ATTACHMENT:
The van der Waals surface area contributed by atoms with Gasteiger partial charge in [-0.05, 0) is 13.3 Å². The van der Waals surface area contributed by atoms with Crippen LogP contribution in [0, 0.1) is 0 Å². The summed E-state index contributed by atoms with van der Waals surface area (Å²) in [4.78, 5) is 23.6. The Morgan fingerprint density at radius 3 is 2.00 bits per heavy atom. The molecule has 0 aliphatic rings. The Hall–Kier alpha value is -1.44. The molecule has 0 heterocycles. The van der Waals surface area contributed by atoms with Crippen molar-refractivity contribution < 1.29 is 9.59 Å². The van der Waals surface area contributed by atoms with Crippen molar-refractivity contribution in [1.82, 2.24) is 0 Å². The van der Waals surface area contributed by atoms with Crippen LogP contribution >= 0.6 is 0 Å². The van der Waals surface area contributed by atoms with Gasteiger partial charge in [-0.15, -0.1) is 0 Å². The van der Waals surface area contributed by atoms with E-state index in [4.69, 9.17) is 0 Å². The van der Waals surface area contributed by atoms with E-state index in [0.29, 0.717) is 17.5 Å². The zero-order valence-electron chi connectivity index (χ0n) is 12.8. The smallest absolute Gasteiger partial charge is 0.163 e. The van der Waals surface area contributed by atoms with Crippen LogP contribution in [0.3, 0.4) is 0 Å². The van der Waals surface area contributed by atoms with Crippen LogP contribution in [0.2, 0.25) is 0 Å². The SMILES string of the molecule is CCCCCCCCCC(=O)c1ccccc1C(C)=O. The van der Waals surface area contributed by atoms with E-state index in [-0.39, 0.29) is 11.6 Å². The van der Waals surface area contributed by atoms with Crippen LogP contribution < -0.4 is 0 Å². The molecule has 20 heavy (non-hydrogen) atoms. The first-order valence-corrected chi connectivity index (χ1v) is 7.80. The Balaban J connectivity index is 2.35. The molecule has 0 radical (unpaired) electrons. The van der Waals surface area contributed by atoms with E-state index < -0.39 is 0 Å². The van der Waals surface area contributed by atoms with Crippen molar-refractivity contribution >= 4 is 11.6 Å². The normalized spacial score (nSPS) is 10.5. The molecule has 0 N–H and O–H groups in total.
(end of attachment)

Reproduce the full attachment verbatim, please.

The van der Waals surface area contributed by atoms with Gasteiger partial charge in [-0.05, 0) is 13.3 Å². The van der Waals surface area contributed by atoms with Crippen LogP contribution in [0, 0.1) is 0 Å². The summed E-state index contributed by atoms with van der Waals surface area (Å²) in [4.78, 5) is 23.6. The Morgan fingerprint density at radius 3 is 2.00 bits per heavy atom. The molecule has 0 aliphatic rings. The Hall–Kier alpha value is -1.44. The molecule has 0 heterocycles. The van der Waals surface area contributed by atoms with Crippen molar-refractivity contribution < 1.29 is 9.59 Å². The van der Waals surface area contributed by atoms with Crippen molar-refractivity contribution in [1.82, 2.24) is 0 Å². The van der Waals surface area contributed by atoms with Crippen LogP contribution >= 0.6 is 0 Å². The van der Waals surface area contributed by atoms with Gasteiger partial charge in [-0.15, -0.1) is 0 Å². The van der Waals surface area contributed by atoms with E-state index in [4.69, 9.17) is 0 Å². The van der Waals surface area contributed by atoms with E-state index in [0.29, 0.717) is 17.5 Å². The zero-order valence-electron chi connectivity index (χ0n) is 12.8. The smallest absolute Gasteiger partial charge is 0.163 e. The van der Waals surface area contributed by atoms with Crippen LogP contribution in [0.3, 0.4) is 0 Å². The van der Waals surface area contributed by atoms with Crippen LogP contribution in [0.2, 0.25) is 0 Å². The SMILES string of the molecule is CCCCCCCCCC(=O)c1ccccc1C(C)=O. The van der Waals surface area contributed by atoms with E-state index in [-0.39, 0.29) is 11.6 Å². The van der Waals surface area contributed by atoms with Crippen LogP contribution < -0.4 is 0 Å². The molecule has 20 heavy (non-hydrogen) atoms. The first-order valence-corrected chi connectivity index (χ1v) is 7.80. The Balaban J connectivity index is 2.35. The molecule has 0 radical (unpaired) electrons. The van der Waals surface area contributed by atoms with E-state index < -0.39 is 0 Å². The van der Waals surface area contributed by atoms with Crippen molar-refractivity contribution >= 4 is 11.6 Å². The normalized spacial score (nSPS) is 10.5. The molecule has 0 N–H and O–H groups in total.